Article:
shirou: (Default)
[personal profile] shirou
I have written 112 pages of actual content for my dissertation. So far I have:
  • Half an introduction. I started writing this, but then I decided that it would be better to write the body of the paper and return to the introduction, as the body is what I need to introduce. Theoretically I knew from the beginning what the body of the thesis would contain, but the actual writing of it makes much more concrete in my mind what I need to motivate. In addition to writing the latter half of the introduction, I will now need to revise heavily the former half.
  • A chapter on the mathematics needed to understand my work. I assume that the reader has already learned multivariate calculus and differential equations; I'm not going to spend my time reviewing undergrad mathematics. Instead I focus on the problems of nonlinear dynamics and high-dimensional systems. This chapter will require only minor revisions.
  • A chapter that follows my first publication. Between 1/3 and 1/2 of this is copied directly from the paper. The paper was short, though, and I felt that significant expansion was necessary. This chapter will require only minor revision.
  • A chapter that follows my second publication. This publication is recent and I am quite happy with it as is, so this chapter is about 90% copied. Yeah, it's a cheat, I know. But hey: my words are my words, and I'm free to use them. I did add a page on distribution functions that we cut from the paper because, while it puts the work on firmer foundation, it doesn't add a lot of insight. This chapter will require only minor revisions.
  • A chapter on the background of a biological process that I have modeled. My ability to describe biology sucks terribly. Dammit, Josh, I'm a doctor physicist, not a biologist! (Josh, btw, is my promoting professor.) This chapter will need heavy revisions, but fortunately I have collaborators in biology who can help me with that.

Still to come:
  • Revisions.
  • The latter half of the introduction.
  • A chapter on the mathematical modeling I did for the aforementioned biological process. In truth this is partly written already, as I am working on writing the paper that we will submit for publication, and once I have that, I will pretty much just copy it into my dissertation. :p
  • A conclusions chapter. I am excited about writing this because some experimentalists upstairs have found that one of the features I identified is necessary for explaining their results. That's right: my theory has helped explain an experimental result, and the theory preceded the experiment. Fuckin' sweet. It's not a complicated theory, but if it's useful, I count that as a win.

A couple of people asked for my chocolate mousse recipe, so here it is. The measurements are in English/American units, so I apologize to my international readers. The recipe comes from Julia Child's Mastering the Art of French Cooking. Délicieux!

  • 4 eggs, yolks and whites separated
  • 1/4 cup Cointreau
  • 6 oz semisweet baking chocolate
  • 6 oz softened butter (1.5 sticks)
  • 3/4 cup + 1 tb finely granulated sugar
  • 4 Tb espresso
  • pinch of salt

  1. Beat the egg yolks with the 3/4 cup sugar until it is pale and forms a pale ribbon. Beat in the Cointreau. Put in a double boiler over simmering water to heat thoroughly. This will cook the eggs; do not allow them to scramble. Put the mixture in a basin of cold water and beat until cool.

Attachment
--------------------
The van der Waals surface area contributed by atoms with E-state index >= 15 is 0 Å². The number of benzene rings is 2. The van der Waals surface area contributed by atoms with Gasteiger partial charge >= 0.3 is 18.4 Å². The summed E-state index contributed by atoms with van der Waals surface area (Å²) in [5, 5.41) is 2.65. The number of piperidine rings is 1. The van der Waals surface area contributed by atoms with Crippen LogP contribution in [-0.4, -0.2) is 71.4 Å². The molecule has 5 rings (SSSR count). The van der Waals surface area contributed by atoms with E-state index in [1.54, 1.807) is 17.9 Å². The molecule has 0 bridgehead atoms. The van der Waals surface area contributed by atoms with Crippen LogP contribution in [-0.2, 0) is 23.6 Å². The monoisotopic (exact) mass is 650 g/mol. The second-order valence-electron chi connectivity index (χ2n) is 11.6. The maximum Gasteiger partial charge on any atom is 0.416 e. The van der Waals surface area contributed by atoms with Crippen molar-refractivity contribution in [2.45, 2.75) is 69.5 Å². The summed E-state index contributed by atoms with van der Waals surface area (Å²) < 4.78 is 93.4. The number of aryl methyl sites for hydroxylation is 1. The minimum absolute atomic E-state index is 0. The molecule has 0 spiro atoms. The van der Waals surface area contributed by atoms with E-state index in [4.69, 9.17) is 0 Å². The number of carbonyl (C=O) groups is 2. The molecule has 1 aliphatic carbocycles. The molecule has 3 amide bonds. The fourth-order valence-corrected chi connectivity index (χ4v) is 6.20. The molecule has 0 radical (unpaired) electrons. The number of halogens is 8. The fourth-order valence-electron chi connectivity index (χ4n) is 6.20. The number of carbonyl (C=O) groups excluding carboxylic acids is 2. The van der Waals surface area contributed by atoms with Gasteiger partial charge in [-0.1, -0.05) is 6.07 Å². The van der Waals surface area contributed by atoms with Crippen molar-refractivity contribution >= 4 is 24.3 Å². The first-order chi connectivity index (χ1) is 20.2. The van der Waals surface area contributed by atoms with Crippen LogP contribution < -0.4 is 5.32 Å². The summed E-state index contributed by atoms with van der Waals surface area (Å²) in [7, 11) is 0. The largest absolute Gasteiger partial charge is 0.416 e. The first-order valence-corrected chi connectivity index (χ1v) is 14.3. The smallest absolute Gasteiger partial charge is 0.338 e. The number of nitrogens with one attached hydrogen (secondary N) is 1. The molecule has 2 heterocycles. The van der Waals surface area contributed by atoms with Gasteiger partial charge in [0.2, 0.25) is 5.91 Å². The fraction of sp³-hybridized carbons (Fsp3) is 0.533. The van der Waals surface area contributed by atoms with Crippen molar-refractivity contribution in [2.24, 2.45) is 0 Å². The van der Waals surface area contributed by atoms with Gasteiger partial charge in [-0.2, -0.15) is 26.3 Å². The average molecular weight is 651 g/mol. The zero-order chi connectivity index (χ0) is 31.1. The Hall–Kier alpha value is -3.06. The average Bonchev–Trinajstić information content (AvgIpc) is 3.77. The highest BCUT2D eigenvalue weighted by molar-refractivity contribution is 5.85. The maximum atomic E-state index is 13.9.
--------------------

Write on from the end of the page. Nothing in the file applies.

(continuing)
2. Melt the chocolate in a double boiler. Mix in the coffee. Remove from heat and beat in the butter a bit at a time to make a smooth cream.
  3. Beat the chocolate mixture into the egg mixture.
  4. Beat the egg whites and salt until soft peaks are formed. Add the tb sugar and beat until stiff peaks are formed.
  5. Fold the egg whites into the chocolate mixture in fourths.
  6. Pour the mousse into a dish or individual serving cups and refrigerate for several hours prior to serving.

There are two places where I might make a mistake, so I'll warn you about them now. The first is that I hate heating the egg yolk mixture. If I stand in the kitchen and wait, I will grow impatient and fail to sufficiently heat the eggs. This does not harm the taste of the mousse, but should there be salmonella in the eggs, they won't be killed. Fortunatley, this has never happened. If I go and do something else while the eggs heat, I wait too long and they burn/scramble. One must be patient and stir frequently, even though it's a pain. The second mistake is being overzealous in the final folding. This mousse, properly made, has a delightful airy texture (not related to Airy functions). Overzealous folding will ruin the texture and you will have something that resembles more a pudding than a real mousse.

Otherwise, there is nothing to it. Enjoy!

Finally, I feel compelled to pimp Dreamwidth one more time. If you are reading this on Livejournal, I strongly encourage you to check it out. My Dreamwidth page is here. I have several Dreamwidth invitation codes, so please let me know if you (or somebody you know) wants one.

on 2009-05-24 03:09 am (UTC)
marius_silverwolf: (Default)
Posted by [personal profile] marius_silverwolf
Congratulations on the progress thus far. I like your approach of revisiting the introduction after fleshing out the substantive portions. It's how I've had to approach most of my major papers in the past. It keeps me less limited in how I explain and elaborate throughout the paper.


shirou: (Default)

November 2011


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